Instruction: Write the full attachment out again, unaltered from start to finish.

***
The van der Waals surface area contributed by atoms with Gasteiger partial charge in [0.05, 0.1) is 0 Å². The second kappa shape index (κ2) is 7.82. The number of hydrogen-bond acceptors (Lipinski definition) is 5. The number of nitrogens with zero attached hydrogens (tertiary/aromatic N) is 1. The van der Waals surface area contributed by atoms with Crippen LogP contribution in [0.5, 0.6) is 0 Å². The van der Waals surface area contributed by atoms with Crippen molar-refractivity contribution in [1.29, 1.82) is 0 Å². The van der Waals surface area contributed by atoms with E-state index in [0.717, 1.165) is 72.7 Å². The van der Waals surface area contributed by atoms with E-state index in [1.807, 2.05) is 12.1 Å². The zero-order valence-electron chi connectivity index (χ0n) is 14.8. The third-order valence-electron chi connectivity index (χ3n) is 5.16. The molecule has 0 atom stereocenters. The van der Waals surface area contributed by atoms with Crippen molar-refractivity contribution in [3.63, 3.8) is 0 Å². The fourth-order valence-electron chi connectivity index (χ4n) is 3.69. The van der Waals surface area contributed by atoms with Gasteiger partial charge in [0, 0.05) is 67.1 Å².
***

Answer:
The van der Waals surface area contributed by atoms with Gasteiger partial charge in [0.05, 0.1) is 0 Å². The second kappa shape index (κ2) is 7.82. The number of hydrogen-bond acceptors (Lipinski definition) is 5. The number of nitrogens with zero attached hydrogens (tertiary/aromatic N) is 1. The van der Waals surface area contributed by atoms with Crippen LogP contribution in [0.5, 0.6) is 0 Å². The van der Waals surface area contributed by atoms with Crippen molar-refractivity contribution in [1.29, 1.82) is 0 Å². The van der Waals surface area contributed by atoms with E-state index in [0.717, 1.165) is 72.7 Å². The van der Waals surface area contributed by atoms with E-state index in [1.807, 2.05) is 12.1 Å². The zero-order valence-electron chi connectivity index (χ0n) is 14.8. The third-order valence-electron chi connectivity index (χ3n) is 5.16. The molecule has 0 atom stereocenters. The van der Waals surface area contributed by atoms with Crippen molar-refractivity contribution in [3.63, 3.8) is 0 Å². The fourth-order valence-electron chi connectivity index (χ4n) is 3.69. The van der Waals surface area contributed by atoms with Gasteiger partial charge in [0, 0.05) is 67.1 Å².